Friday, February 5, 2010
Just Back: tribal tales from Papua New Guinea
The man's voice came from behind. Not a very original chat-up line, I thought as I turned to reply. I might have swooned from shock at the apparition confronting me had I been anywhere but the Mount Hagen sing-sing (Papua New Guinea cultural show).
Cigarette in hand, he was stark naked – except for a discreetly placed small triangle of leaves – and daubed all over with light grey mud. Adding to his ghostlike appearance were extended finger nails and a huge grotesque full-head mask tucked under his arm. He belonged to the Asaro tribe who, legend says, before setting out to avenge defeat in an intertribal fight, covered themselves with pale clay and made fearsome masks in the hope that their enemies would flee in terror. They did. Thus was tradition born.
The Asaro is one of more than 50 tribes that travel long distances to attend this annual two-day event. It was instituted by the government in 1961 in an attempt to bring together in a peaceable gathering people renowned for their ferocity, and to encourage pride in their cultural heritage. Incompatible aims: awarding prizes for best performances was soon abandoned as fights broke out over the results.
Preparations for the event begin at dawn. Despite the throng (more than 10,000), it is surprisingly quiet as everyone concentrates on adornment. The pungent smell of pig grease and oil – rubbed into the skin to make it glisten – pervades the air, mingling with the aroma of food cooking over open fires.
Broken fragments of mirror are peered into as faces and bodies are painted in intricate traditional designs, though chemical dyes – giving brighter colours – are now preferred to natural ones. Shell or bone nose discs are inserted, shell breastplates hung around necks and fixed to torsos, skirts or aprons of leaves fastened around waists. Men strut about, cockerel-like, each with a bunch of leaves attached to his bottom. Elaborate headdresses – some more than six-feet high and decorated with flowers, shells and feathers – rival any at Ascot.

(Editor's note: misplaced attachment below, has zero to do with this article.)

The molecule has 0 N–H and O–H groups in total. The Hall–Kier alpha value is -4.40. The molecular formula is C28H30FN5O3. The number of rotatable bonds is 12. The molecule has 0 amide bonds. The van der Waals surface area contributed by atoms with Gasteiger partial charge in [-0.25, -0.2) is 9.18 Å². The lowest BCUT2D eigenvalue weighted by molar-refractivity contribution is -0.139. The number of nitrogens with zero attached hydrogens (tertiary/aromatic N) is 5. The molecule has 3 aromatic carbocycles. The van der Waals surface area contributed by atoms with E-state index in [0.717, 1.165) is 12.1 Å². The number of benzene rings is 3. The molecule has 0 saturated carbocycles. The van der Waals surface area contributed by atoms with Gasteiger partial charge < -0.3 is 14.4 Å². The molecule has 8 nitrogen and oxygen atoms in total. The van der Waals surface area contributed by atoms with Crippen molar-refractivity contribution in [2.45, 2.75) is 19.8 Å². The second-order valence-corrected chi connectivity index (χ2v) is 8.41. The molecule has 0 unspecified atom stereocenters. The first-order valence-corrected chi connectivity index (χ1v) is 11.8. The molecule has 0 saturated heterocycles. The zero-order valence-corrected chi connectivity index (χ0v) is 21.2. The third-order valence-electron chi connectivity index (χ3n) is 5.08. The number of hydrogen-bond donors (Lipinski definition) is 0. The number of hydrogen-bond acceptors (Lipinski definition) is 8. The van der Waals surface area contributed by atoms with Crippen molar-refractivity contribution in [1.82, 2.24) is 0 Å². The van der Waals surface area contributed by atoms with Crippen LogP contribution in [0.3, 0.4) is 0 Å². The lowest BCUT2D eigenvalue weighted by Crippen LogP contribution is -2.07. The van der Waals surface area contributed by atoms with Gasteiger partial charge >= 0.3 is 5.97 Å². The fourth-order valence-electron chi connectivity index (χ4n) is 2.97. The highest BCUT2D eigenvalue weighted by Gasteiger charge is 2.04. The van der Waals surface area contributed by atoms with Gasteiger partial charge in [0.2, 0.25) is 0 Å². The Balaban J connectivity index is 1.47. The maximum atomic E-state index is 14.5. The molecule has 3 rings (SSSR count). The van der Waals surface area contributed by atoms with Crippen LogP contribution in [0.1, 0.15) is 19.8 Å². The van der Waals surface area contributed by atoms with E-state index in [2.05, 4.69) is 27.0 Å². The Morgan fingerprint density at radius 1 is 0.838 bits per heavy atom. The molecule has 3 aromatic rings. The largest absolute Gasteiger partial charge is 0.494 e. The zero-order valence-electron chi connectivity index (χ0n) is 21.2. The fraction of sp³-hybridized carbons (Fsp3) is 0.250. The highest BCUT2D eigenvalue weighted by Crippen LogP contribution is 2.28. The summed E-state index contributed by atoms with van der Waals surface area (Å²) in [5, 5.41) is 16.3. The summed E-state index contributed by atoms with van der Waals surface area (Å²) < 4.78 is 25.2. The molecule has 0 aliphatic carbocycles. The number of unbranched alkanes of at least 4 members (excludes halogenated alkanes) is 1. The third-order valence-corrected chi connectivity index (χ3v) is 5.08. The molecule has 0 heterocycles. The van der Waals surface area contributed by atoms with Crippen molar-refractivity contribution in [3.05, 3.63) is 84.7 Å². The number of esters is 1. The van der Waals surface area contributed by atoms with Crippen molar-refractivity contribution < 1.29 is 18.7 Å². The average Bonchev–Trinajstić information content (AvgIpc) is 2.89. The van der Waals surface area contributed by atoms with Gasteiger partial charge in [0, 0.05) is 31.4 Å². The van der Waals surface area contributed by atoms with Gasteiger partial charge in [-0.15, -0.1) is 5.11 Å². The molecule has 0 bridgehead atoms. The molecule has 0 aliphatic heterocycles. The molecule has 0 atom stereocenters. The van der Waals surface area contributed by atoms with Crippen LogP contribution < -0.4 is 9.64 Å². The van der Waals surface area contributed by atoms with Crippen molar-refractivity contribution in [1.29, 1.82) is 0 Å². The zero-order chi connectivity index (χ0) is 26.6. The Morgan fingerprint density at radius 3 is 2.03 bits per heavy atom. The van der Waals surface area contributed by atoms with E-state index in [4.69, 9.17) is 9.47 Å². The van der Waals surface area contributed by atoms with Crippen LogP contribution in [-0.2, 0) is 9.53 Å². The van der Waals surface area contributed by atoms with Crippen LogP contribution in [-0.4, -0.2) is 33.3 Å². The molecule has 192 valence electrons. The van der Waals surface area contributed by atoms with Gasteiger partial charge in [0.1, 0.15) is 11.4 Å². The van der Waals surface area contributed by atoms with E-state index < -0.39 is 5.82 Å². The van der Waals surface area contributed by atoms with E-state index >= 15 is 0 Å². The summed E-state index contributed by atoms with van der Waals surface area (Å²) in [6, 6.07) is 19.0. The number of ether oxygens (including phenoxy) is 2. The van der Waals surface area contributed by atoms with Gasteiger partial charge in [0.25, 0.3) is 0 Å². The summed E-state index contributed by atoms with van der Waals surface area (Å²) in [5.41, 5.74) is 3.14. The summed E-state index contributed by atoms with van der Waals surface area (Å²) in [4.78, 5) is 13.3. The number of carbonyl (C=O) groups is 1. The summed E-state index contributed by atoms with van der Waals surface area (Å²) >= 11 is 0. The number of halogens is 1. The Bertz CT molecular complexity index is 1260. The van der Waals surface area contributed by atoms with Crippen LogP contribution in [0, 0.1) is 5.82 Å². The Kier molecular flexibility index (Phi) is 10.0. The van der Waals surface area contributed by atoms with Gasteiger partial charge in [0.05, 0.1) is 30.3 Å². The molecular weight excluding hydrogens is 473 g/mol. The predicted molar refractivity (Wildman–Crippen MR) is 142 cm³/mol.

In an hour-long procession, tribes enter the arena one by one, chanting and drumming. Then the display begins. One tribe marches in military formation around the perimeter, spears at the ready. Elsewhere, headdresses bob and sway, grass swishes and buxom bare bosoms bounce to rhythmic stamping and jumping; my soles feel the vibrations. Young children dressed as miniature adults join in. All to the incessant pulsating beat of kundu drums and chanting, each tribe providing its own music. Incongruously, a uniformed brass band occupies one corner, striking up When the Saints Go Marching In.
Surrounded by this exuberant kaleidoscopic hubbub, I reflect that the New Guinea Highlands was scarcely contacted by the outside world until the Sixties. These people's parents would have hurled spears or arrows at a European woman instead of shaking hands and exchanging names. Or asking her for a match.
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